Joy to the world – the robots are coming to save Christmas

I can’t think of anywhere in the UK better suited to ground-based delivery drones than Milton Keynes. But I also can’t think of anywhere else in the UK that might be at all suitable. And that, I think, might be a problem.

In just a few weeks, all hell will be let loose in the retail sector. All across Europe, hundreds of millions of deliveries will be made during the end-of-year peak. And, as always, it’s going to create headaches for anyone with the responsibility for ensuring shoppers’ orders are fulfilled on time.

In the UK, Royal Mail is opening six pop-up sorting offices and hiring almost 3,000 people to work in them. In total, it plans to hire 23,000 temporary staff to cope with its busiest period – in 2017 it handled 149 million parcels. Argos is looking for 1,000 new drivers, apparently. If we cast our minds back just four years, there were lots of problems with delivery and fulfillment – Black Friday 2014 caught the public’s attention, but caught retailers out. Shortly afterwards, Yodel – the second largest parcel carrier in the UK (after Royal Mail) revealed it had been given so many parcels by its retail customers, that it would have needed to hire 5,000 additional staff to process them within its usual timeframe.

No one wants to get caught out again.

Too few people? Wheel out the robots!

Whether it’s picking, packing, or driving, there’s a finite number of people willing and available to take on that kind of work. And not all of them will have the right skills, experience, and capability. Finding people to pick up the slack during peak parcel periods is a problem.

Scratch that… it was a problem. But it’s not anymore.

Not for the people of Milton Keynes, anyway. Milton Where..? Milton Keynes – the 51-year-old new town, 72km north-north-west of London. That’s where. Milton Why..? Because a fleet of Starship robot drones is coming to save Christmas. That’s why.

The town of Milton Keynes has a population of approximately 230,000 and stretches across 62.52km of former farmland. Superficially, it might seem like an odd choice of location for what Starship Technologies describes as “a world first” on its website. Accompanying statements like this one: “consumers around the world will never miss a delivery again” (also from the Starship website) struck me as fairly comical, given that the only “consumers around the world” who will “never miss a delivery again” thanks to this announcement are the good people of Milton Keynes.

All 230,000 of them.

There are also plans to launch the service in the “Bay Area, California” by the end of the year. It’s quite likely that’s a reference to San Francisco Bay, but it isn’t made explicitly clear.

The Starship website also says: “The tech company has announced the world’s first commercial rollout of autonomous package delivery on the ground, with hundreds of robots from Starship delivering packages straight to consumers’ front doors.”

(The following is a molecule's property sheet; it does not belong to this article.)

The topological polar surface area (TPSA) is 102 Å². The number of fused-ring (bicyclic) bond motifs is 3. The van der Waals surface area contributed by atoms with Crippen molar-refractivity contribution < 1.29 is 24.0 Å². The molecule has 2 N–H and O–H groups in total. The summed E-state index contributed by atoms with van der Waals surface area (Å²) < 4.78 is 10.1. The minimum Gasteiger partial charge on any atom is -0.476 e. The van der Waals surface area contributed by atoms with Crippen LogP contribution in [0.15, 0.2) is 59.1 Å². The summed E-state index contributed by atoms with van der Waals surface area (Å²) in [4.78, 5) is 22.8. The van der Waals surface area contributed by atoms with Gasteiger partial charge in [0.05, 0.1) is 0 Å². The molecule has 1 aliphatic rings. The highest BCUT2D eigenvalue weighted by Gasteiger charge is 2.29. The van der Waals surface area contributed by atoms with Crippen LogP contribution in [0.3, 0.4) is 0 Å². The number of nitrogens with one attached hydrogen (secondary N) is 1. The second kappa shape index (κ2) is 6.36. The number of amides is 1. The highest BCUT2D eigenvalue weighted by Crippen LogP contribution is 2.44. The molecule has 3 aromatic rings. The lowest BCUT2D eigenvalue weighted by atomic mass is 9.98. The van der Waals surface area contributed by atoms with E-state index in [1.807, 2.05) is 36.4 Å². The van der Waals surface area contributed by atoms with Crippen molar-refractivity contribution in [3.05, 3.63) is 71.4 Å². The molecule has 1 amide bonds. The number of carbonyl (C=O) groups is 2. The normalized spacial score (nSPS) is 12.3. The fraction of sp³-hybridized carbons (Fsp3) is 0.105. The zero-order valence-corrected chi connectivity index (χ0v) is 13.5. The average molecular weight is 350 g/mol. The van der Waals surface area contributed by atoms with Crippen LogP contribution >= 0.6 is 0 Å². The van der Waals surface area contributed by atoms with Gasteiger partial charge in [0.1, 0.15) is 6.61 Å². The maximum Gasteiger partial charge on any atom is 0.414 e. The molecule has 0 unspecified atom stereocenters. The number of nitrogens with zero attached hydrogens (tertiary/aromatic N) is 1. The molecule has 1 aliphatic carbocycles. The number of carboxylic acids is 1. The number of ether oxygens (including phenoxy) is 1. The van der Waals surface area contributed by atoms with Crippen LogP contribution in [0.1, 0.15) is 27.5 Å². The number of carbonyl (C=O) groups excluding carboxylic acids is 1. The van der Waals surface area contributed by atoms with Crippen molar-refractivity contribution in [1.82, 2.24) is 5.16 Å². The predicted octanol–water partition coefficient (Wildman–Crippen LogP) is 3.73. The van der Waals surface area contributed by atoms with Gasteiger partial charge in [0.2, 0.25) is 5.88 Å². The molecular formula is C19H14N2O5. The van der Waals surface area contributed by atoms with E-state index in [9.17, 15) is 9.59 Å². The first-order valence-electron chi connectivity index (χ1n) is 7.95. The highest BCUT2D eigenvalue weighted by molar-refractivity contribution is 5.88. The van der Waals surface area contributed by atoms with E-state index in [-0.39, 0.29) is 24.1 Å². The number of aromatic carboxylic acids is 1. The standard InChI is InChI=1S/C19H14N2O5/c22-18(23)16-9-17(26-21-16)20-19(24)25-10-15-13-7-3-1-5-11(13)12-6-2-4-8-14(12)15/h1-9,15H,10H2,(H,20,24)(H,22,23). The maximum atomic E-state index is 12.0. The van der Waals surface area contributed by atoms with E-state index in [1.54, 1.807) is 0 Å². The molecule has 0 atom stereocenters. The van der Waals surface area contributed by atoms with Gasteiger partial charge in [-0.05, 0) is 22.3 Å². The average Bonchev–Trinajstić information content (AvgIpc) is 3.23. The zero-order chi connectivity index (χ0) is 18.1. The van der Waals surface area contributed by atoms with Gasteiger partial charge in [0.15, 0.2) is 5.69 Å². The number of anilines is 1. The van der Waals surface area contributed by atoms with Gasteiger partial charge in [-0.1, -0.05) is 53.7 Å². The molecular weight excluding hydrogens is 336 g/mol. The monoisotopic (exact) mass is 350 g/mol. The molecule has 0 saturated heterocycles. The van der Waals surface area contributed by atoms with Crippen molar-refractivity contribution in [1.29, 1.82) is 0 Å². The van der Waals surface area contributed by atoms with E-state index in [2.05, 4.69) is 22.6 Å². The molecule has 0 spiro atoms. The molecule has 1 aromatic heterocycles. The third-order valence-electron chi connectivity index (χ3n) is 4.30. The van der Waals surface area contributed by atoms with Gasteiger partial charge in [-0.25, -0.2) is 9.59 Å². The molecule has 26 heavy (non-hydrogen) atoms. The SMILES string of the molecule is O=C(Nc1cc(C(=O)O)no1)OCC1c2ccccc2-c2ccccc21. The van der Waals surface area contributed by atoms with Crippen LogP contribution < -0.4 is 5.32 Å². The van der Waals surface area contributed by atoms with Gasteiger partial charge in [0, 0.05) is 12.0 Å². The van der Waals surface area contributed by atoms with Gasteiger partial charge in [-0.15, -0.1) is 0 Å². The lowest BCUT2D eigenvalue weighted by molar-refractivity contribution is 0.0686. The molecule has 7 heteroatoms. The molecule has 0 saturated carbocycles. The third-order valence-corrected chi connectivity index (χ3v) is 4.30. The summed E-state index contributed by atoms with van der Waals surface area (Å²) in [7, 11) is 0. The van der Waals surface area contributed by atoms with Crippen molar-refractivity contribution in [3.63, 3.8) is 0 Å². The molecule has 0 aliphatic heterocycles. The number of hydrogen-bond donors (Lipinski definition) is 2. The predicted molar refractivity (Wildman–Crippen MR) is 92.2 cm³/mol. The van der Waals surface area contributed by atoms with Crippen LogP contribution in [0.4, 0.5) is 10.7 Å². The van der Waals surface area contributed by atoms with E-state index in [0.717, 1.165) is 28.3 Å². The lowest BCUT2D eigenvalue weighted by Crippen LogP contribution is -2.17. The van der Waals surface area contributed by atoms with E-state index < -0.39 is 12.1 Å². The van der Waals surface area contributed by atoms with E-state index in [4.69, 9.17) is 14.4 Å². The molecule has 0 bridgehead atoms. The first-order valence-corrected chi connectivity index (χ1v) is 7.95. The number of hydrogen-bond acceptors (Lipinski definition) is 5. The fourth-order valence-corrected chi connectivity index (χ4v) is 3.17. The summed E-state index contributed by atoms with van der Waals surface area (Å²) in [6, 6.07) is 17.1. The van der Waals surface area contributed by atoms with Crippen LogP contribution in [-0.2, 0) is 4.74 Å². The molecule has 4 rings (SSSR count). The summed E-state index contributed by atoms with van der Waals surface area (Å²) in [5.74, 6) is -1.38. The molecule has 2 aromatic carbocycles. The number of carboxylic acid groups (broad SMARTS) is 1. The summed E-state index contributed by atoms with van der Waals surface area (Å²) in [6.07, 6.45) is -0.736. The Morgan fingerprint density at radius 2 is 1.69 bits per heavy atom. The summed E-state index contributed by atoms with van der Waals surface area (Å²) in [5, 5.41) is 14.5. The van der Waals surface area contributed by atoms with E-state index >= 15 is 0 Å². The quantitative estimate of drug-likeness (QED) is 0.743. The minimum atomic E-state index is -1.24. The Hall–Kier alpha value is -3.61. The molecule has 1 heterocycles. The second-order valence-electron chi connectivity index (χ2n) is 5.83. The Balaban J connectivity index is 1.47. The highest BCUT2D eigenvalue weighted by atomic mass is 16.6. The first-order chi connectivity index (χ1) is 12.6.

No, I don’t know why they’re talking about themselves in the third person either. I also don’t know anyone else developing ground-based drone delivery. But even if there might be others, being first isn’t much of a claim to fame. And as for the “straight to consumers’ front doors” bit… well, maybe. But I’ve yet to see how it’ll handle a multi-occupancy dwelling such as an apartment block.

Where we’re going, we don’t need stairs

But it turns out there are lots of really good reasons why Milton Keynes is the ideal place for the little Starship troopers to deliver parcels. Unlike just about every other town in the UK, and possibly most of Europe, Milton Keynes was built around a grid-style network of roads – like those that are common in the USA. The Milton Keynes grid is brilliant. Roads laid out in grid-systems are easy to navigate and good at easing congestion – a grid offers multiple routes from A to B, meaning the kind of traffic bottleneck you get in most towns don’t occur.

It also has a network of recreational cycling pathways, called redways. This is another brilliant feature. They’re designed for people who want to go for an enjoyable, leisurely cycle ride. Not for those middle-aged men who dress up in lycra outfits and pretend they’re taking part in the Giro d’Italia or the Tour de France. Cosplay on wheels… I just don’t get it.

Anyway, I digress.

The redways are set slightly apart from other traffic and crisscross most of the town, making them both safe and convenient. You could easily roll along at a leisurely pace without getting in anyone’s way and without anyone hassling you to hurry up.

But the cherry on top of the cake has to be Milton Keynes’s accessibility credentials. It has wide streets and pedestrian walkways and there are no steps or stairs. Sure there are some stairs, but you can make your way across town without having to use them. It’s the absolute opposite of Edinburgh, for example. Where there are steps and narrow alleyways galore. In fact, it’s the absolute opposite of Edinburgh in a lot of other ways too. But that’s a topic for a different post.

I can’t think of anywhere in the UK better suited to ground-based delivery drones than Milton Keynes. But I also can’t think of anywhere else in the UK that might be at all suitable. And that, I think, might be a problem. If there aren’t many places that are suitable for ground-dwelling delivery bots, in their current state, the rest of the retail logistics world is going to be reliant on people for the foreseeable future.

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